He accompanied Barbarossa on a number of important occasions, including his imperial coronation by Pope Adrian IV in Rome, 1155. He assisted the emperor in his wars against Adrian and his successor Alexander III and the kings of France and Sicily. He extended his own ducal demesne at the expense of the bishop of Toul, but was an important donor to the Church and founder of abbeys.

He died in 1176 and was interred in his abbey of Clairlieu in Villers-lès-Nancy.
(From Wikipedia, the free encyclopedia)
D. 1174 Irena Comnenus 1122 - 1185 Andronikos Angelos 63 63 1125 - 1195 Euryphrosyne Kastamonites 70 70 1155 Alexios Angelos Comnenus 1085 - 1166 Konstanios Angelos 81 81 1135 Isaac Angelos 1040 - 1085 Manolis Angelos 45 45 1099 Theodoros Kastamonites 1123 - 1185 Andronikos Comnenos 62 62 Sources:
Abbrev: Theroff db Dynastic Genealogy Files
Title: Paul Theroff, Theroff db Dynastic Genealogy Files
Call number:

Follows Europäische Stammtafeln. Author:, compiler:
Abbrev: University of Hull Royal Database (England)
Title: Brian Tompsett, Dept of Computer Science, University of Hull Royal Database (England) (copyright 1994, 1995, 1996)base (England)base (England). copyright 1994, 1995, 1996.
Call number:

usually reliable but sometimes includes hypothetical lines, mythological figures, etc

WWW, University of Hull, Hull, UK HU6 7RX
Text: no parents
Abbrev: The Alexiad of Anna Comnena
Title: Anna Comnena, The Alexiad of Anna Comnena (orig. written ca. 1148, English trans. by E.R.A. Sewter, 1969, Penguin Books, New York, New York)ish trans. by E.R.A. Sewter, 1969, Penguin Books, New York, New York.
Call number:

J.H. Garner LIbrary
Page: House of Comnenus Genealogy Table
Abbrev: Pullen010502.FTW
Title: Pullen010502.FTW
Call number:
Text: Date of Import: Jan 5, 2002
Abbrev: Theroff db Dynastic Genealogy Files
Title: Paul Theroff, Theroff db Dynastic Genealogy Files
Call number:

Follows Europäische Stammtafeln. Author:, compiler:
Text: no place, b 1123/4
Abbrev: Theroff db Dynastic Genealogy Files
Title: Paul Theroff, Theroff db Dynastic Genealogy Files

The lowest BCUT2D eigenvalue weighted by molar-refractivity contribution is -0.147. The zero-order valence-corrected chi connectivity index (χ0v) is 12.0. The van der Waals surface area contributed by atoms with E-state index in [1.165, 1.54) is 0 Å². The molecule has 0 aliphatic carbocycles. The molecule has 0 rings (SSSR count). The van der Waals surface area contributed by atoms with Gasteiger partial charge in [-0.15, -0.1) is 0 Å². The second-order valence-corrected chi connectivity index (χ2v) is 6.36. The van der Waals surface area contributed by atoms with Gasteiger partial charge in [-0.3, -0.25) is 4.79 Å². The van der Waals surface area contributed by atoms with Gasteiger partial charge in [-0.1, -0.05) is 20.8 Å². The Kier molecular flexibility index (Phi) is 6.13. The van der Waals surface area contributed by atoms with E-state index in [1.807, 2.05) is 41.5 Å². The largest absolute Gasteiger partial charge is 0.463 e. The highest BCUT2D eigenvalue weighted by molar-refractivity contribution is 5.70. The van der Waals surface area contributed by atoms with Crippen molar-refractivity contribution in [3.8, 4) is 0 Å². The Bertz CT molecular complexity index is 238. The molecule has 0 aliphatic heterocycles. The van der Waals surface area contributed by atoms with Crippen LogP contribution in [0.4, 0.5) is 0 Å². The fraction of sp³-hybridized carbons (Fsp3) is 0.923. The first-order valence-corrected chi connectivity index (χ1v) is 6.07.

Call number:

Follows Europäische Stammtafeln. Author:, compiler:
Text: d 1185, no place
Abbrev: Theroff db Dynastic Genealogy Files
Title: Paul Theroff, Theroff db Dynastic Genealogy Files
Call number:

Follows Europäische Stammtafeln. Author:, compiler:
Text: m 1183, no place
1146 - 1185 Theodora Kalusine Comnene 39 39 1168 Irini Comnene 1170 Alexios Comnenos 1200 - 1267 Mechtild of Brabant 67 67 1207 - 1248 Henry of Germany 41 41 Duke of Brabant and Lothier
He was Duke of Brabant and Lothier after the death of his father Henry I in 1235.
He supported his cousin, William II, Count of Holland, when the latter was chosen as German King.
His first marriage was to Marie von Hohenstaufen (1201–1235, Leuven), daughter of Philip of Swabia, by whom he had six children.
His second marriage was to Sophie of Thuringia (March 20, 1224 – May 29, 1275), by whom he had two children.
(From Wikipedia, the free encyclopedia)
1156 - 1204 Isaac Angelos 47 47 1143 - 1211 Alexius Angelos 68 68 1281 - 1345 Henry Plantagenet 64 64 Henry Plantagenet, 3rd Earl of Leicester (1281 - September 22, 1345) was an English nobleman, one of the principals behind the deposition of Edward II.

He was the younger son of Blanche of Artois and Edmund Crouchback, Earl of Leicester, who was a son of Henry III of England.

Henry's elder brother Thomas succeeded their father in 1296, but Henry was summoned to Parliament on February 6, 1298/99 by writ directed Henrico de Lancastre nepoti Regis, by which he is held to have become Lord Lancaster. He took part in the siege of Carlaverock in July 1300.

Thomas was convicted of treason, executed and his lands and titles forfeited in 1322. But Henry, who had not participated in his brother's rebellion, petitioned for his brother's lands and titles, and on March 29, 1324 he was invested as Earl of Leicester, and a few years later the earldom of Lancaster was also restored to him.